Office conversion: an opportunity to boost the supply of urban residential housing
The 1960s, however, were also to see a revival of the clearance of so-called slums, houses (sometimes owner-occupied, but more usually rented) considered by the authorities as unfit for habitation. Demolition on a large scale of largely Victorian-era dwellings had started during the 1930s and 341,000 of them were cleared by 1938. Then came the War, a cessation of the formal policy but an unintended, randomised replacement by the loss of inner-city housing to Hitler’s Blitz on British cities in 1940-41.
After the War, planned clearance of dilapidated housing was slow to get going again at a time when, with construction materials and labour in short supply, building to make-up for wartime losses of the housing stock took priority. Even so, between the mid-1950s and the end of 1960, local authorities had cleared around a further 260,000 unfit dwellings, reaching 70,000 annual clearances by 1966. Thus, the net addition to the stock of dwellings in the much vaunted peak of the postwar construction boom was significantly less than the magic 300,000 figure, and not a great deal different from the total added during the years immediately preceding Covid. Here lies a crucial point: it is net additions that the debate about housing supply might usefully focus upon, not just an obsession with newly built houses.
Fast forward to this century, what we find is a much reduced number of demolitions, dwindling to an annual total of about five thousand in the last few years. And recently a newish feature of significance: dwellings added through existing buildings changing their use or being converted. Indeed, in England this category accounted for nearly a quarter of total additional net dwellings in 2016-17. Although this proportion has fallen since, ‘change of use’ continues to make a useful contribution to the stock of additional homes.
-ONS, Table 118
An interesting question is whether conversions and change-of-use numbers might be boosted significantly to provide a major source of new homes. Conversions of rural properties, barns, oast-houses and other farm buildings are a familiar event in rural areas. In towns and cities, transformation of offices has featured. Indeed, recently the chief form of urban property conversion has been from redundant offices, and it is in this regard that we might look for a possibly major boost on the dwellings supply-side, particularly in view of the significant change in working patterns and, with it, a revaluation of offices as an asset class for investors.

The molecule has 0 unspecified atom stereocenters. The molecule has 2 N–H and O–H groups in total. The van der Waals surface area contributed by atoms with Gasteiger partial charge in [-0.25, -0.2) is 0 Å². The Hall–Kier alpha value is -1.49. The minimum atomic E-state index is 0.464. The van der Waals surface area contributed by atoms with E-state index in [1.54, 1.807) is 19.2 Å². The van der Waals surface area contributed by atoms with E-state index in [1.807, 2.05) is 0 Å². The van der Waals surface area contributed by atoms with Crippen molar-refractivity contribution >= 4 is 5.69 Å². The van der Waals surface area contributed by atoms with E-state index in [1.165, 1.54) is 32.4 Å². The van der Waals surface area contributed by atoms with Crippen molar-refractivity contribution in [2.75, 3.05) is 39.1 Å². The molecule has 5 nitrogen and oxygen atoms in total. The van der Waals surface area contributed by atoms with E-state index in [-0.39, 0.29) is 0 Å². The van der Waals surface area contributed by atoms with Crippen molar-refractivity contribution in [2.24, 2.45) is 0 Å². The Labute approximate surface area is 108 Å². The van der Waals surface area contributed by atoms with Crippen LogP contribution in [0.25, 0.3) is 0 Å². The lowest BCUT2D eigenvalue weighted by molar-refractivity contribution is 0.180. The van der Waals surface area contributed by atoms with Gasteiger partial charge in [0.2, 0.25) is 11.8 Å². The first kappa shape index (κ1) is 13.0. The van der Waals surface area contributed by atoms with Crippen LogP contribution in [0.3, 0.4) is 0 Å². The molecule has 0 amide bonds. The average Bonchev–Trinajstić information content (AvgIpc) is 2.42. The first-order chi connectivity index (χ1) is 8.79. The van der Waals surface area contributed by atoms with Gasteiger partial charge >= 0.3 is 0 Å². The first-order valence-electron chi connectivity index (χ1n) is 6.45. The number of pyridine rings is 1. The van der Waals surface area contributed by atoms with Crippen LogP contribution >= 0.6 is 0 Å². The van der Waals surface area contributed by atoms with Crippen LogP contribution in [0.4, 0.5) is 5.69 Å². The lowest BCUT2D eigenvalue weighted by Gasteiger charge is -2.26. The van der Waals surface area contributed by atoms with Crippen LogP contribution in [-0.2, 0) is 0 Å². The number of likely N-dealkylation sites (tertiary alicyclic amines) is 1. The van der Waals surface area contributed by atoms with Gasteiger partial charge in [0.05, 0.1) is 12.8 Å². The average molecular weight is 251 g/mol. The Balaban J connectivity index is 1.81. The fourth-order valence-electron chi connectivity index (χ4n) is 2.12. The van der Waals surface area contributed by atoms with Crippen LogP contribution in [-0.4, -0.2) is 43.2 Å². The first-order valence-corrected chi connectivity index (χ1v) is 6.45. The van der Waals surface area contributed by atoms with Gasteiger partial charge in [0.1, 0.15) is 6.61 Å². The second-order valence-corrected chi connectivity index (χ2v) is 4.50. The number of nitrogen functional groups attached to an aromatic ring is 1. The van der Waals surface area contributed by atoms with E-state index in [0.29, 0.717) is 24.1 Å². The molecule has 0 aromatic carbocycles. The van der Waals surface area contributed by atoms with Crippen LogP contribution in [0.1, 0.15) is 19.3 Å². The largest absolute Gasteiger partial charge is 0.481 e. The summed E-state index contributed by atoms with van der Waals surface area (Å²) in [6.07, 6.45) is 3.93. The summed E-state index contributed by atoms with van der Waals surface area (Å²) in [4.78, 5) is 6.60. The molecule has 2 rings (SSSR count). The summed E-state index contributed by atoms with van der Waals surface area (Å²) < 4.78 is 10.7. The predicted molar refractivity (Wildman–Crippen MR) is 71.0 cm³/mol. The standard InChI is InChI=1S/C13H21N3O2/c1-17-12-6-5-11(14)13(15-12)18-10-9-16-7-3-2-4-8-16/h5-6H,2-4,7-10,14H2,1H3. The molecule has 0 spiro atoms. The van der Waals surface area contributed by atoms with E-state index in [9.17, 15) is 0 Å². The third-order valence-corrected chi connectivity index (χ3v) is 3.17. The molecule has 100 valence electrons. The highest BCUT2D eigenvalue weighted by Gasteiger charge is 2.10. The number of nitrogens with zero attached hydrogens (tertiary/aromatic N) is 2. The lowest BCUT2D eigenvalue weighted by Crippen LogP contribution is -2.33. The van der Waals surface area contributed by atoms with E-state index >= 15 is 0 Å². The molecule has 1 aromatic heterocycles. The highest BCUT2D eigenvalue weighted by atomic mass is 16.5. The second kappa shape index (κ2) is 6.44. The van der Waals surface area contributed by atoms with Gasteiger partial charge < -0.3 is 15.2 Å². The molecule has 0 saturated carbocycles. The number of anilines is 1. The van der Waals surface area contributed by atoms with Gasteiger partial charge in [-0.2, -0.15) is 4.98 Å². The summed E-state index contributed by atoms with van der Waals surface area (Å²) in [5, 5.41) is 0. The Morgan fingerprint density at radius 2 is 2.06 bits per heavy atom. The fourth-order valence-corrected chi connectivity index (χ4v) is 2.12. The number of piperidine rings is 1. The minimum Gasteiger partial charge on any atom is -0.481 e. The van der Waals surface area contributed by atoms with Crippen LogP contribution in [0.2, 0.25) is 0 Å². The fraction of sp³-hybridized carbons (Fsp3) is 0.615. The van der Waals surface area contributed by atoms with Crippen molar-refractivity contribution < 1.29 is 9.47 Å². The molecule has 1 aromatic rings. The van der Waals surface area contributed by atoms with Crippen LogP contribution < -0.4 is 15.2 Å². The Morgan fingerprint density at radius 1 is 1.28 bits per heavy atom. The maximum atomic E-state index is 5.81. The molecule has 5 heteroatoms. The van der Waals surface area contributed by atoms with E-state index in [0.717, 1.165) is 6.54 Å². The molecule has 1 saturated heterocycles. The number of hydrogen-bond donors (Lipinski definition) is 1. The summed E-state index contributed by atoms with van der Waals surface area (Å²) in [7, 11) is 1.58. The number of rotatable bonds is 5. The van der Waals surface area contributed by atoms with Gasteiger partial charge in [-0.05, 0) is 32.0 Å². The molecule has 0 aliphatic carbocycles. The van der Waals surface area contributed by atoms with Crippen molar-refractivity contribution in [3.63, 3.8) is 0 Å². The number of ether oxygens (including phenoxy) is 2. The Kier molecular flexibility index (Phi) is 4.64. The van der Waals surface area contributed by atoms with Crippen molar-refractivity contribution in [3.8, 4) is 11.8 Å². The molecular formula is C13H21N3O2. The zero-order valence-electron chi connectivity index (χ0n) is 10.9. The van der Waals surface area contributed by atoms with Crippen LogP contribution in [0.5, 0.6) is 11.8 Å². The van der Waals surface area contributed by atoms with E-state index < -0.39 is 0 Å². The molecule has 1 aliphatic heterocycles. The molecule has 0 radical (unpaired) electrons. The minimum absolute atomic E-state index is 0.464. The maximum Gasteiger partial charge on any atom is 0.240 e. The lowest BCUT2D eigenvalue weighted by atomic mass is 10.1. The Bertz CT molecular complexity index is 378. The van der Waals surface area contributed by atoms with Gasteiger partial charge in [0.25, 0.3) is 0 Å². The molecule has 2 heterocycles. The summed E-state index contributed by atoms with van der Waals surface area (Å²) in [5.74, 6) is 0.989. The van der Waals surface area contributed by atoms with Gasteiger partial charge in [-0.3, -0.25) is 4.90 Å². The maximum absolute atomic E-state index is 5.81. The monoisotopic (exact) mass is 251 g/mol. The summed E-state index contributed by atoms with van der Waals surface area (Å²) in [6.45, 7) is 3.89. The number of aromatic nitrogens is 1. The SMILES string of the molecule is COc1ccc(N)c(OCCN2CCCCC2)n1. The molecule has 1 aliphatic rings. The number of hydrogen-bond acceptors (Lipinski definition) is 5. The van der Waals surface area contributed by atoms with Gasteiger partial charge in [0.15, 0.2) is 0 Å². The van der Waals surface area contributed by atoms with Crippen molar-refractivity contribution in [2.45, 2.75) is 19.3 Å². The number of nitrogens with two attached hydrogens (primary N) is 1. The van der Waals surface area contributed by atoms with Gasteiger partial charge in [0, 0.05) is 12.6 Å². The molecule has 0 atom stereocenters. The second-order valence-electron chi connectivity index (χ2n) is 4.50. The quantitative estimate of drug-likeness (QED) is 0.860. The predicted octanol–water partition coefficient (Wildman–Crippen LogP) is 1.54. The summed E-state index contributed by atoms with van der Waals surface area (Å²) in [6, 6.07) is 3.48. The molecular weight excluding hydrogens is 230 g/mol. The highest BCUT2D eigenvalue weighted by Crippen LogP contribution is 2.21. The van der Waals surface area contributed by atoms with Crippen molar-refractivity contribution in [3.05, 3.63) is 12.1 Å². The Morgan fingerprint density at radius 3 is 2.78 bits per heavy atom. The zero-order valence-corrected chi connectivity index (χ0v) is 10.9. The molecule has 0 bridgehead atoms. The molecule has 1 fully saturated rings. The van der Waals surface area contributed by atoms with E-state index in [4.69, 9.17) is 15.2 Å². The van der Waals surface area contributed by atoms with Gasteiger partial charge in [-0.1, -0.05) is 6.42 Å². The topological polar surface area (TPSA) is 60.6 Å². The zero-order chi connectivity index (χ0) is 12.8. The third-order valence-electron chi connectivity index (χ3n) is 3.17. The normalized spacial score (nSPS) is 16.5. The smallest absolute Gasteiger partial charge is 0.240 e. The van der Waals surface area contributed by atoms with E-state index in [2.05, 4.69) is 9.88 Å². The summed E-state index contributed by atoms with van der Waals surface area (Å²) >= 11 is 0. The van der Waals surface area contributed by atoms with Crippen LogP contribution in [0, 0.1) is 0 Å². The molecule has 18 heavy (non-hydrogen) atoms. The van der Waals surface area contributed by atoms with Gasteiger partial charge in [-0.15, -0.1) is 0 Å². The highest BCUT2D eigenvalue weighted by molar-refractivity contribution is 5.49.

Working from home is a development that is controversial, but its growth pre-dates Covid (annual rail season ticket sales suggest this). It was, however, Covid lockdowns that provided a major boost for this practice. This has led to an underutilisation of current office space, even in prime areas such as central London, where recent reports suggest local vacancy rates up over 50 per cent on the long term average. Nevertheless, it is unlikely that prime city areas will see much office conversion to residential. The economics do not always stack up. On the other hand, for peripheral areas, the likes of Croydon, Ealing or even Canary Wharf and particularly in towns and provincial cities such as Reading, Leeds or Bristol, the financial balance might well be moving in favour of conversion on a major scale.
To be borne in mind here is an important development in building regulations. New energy efficiency standards for commercial property from 2027 suggest expensive retrofitting of earlier built offices is pending and this might act as a catalyst for conversion to residential. Some office infrastructure might convert easily to residential use, mostly apartments, other buildings less so. Importantly here government might be able to play a part by encouraging local authorities to consider seriously this development opportunity, and even, perish the thought, easing some planning restrictions so that the opportunity is firmly grasped.